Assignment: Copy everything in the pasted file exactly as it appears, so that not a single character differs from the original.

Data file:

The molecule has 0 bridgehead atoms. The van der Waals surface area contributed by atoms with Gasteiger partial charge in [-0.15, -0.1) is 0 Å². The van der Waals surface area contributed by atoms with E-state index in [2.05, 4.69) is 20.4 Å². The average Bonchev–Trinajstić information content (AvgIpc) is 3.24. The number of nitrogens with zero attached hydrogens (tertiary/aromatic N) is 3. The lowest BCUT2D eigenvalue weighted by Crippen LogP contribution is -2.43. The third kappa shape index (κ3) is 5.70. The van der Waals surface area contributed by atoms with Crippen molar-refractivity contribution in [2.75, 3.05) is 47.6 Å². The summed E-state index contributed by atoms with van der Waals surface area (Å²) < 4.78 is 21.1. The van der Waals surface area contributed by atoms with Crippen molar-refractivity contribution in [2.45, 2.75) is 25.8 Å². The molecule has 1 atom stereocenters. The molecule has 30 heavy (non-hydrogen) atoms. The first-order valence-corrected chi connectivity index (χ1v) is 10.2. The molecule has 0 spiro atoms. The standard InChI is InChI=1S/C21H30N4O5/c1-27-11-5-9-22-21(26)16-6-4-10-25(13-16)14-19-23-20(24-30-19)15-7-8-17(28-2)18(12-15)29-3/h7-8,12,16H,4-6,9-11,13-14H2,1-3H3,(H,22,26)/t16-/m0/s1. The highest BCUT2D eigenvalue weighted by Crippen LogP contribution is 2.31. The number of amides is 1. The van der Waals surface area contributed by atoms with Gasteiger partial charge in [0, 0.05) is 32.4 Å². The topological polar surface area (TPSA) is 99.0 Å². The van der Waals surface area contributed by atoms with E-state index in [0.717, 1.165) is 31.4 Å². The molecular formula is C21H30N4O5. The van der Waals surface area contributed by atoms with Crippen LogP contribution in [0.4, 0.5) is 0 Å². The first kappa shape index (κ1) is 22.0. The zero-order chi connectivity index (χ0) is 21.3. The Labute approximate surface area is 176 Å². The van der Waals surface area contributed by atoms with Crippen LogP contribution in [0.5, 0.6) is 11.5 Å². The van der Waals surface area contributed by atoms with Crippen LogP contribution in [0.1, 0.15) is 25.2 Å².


The molecule has 0 bridgehead atoms. The van der Waals surface area contributed by atoms with Gasteiger partial charge in [-0.15, -0.1) is 0 Å². The van der Waals surface area contributed by atoms with E-state index in [2.05, 4.69) is 20.4 Å². The average Bonchev–Trinajstić information content (AvgIpc) is 3.24. The number of nitrogens with zero attached hydrogens (tertiary/aromatic N) is 3. The lowest BCUT2D eigenvalue weighted by Crippen LogP contribution is -2.43. The third kappa shape index (κ3) is 5.70. The van der Waals surface area contributed by atoms with Crippen molar-refractivity contribution in [2.75, 3.05) is 47.6 Å². The summed E-state index contributed by atoms with van der Waals surface area (Å²) < 4.78 is 21.1. The van der Waals surface area contributed by atoms with Crippen molar-refractivity contribution in [2.45, 2.75) is 25.8 Å². The molecule has 1 atom stereocenters. The molecule has 30 heavy (non-hydrogen) atoms. The first-order valence-corrected chi connectivity index (χ1v) is 10.2. The molecule has 0 spiro atoms. The standard InChI is InChI=1S/C21H30N4O5/c1-27-11-5-9-22-21(26)16-6-4-10-25(13-16)14-19-23-20(24-30-19)15-7-8-17(28-2)18(12-15)29-3/h7-8,12,16H,4-6,9-11,13-14H2,1-3H3,(H,22,26)/t16-/m0/s1. The highest BCUT2D eigenvalue weighted by Crippen LogP contribution is 2.31. The number of amides is 1. The van der Waals surface area contributed by atoms with Gasteiger partial charge in [0, 0.05) is 32.4 Å². The topological polar surface area (TPSA) is 99.0 Å². The van der Waals surface area contributed by atoms with E-state index in [0.717, 1.165) is 31.4 Å². The molecular formula is C21H30N4O5. The van der Waals surface area contributed by atoms with Crippen LogP contribution in [0.4, 0.5) is 0 Å². The first kappa shape index (κ1) is 22.0. The zero-order chi connectivity index (χ0) is 21.3. The Labute approximate surface area is 176 Å². The van der Waals surface area contributed by atoms with Crippen LogP contribution in [0.5, 0.6) is 11.5 Å². The van der Waals surface area contributed by atoms with Crippen LogP contribution in [0.1, 0.15) is 25.2 Å².